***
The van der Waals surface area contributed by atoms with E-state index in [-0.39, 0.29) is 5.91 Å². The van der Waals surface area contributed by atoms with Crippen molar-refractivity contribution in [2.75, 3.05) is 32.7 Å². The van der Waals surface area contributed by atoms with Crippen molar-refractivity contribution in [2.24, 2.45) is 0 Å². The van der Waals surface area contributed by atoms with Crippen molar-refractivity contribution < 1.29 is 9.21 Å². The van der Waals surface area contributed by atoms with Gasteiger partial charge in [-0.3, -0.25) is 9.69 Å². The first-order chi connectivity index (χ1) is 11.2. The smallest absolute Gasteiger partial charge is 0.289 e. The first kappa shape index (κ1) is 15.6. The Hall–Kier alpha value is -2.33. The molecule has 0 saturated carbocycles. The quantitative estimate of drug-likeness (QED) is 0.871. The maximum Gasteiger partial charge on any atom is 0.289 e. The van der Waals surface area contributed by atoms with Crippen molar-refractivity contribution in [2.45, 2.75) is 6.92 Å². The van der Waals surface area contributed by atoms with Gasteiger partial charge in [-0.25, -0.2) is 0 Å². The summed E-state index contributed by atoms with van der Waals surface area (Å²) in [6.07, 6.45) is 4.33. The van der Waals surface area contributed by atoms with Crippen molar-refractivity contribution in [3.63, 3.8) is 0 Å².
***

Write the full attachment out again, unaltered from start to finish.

The van der Waals surface area contributed by atoms with E-state index in [-0.39, 0.29) is 5.91 Å². The van der Waals surface area contributed by atoms with Crippen molar-refractivity contribution in [2.75, 3.05) is 32.7 Å². The van der Waals surface area contributed by atoms with Crippen molar-refractivity contribution in [2.24, 2.45) is 0 Å². The van der Waals surface area contributed by atoms with Crippen molar-refractivity contribution < 1.29 is 9.21 Å². The van der Waals surface area contributed by atoms with Gasteiger partial charge in [-0.3, -0.25) is 9.69 Å². The first-order chi connectivity index (χ1) is 11.2. The smallest absolute Gasteiger partial charge is 0.289 e. The first kappa shape index (κ1) is 15.6. The Hall–Kier alpha value is -2.33. The molecule has 0 saturated carbocycles. The quantitative estimate of drug-likeness (QED) is 0.871. The maximum Gasteiger partial charge on any atom is 0.289 e. The van der Waals surface area contributed by atoms with Crippen molar-refractivity contribution in [2.45, 2.75) is 6.92 Å². The van der Waals surface area contributed by atoms with Gasteiger partial charge in [-0.25, -0.2) is 0 Å². The summed E-state index contributed by atoms with van der Waals surface area (Å²) in [6.07, 6.45) is 4.33. The van der Waals surface area contributed by atoms with Crippen molar-refractivity contribution in [3.63, 3.8) is 0 Å².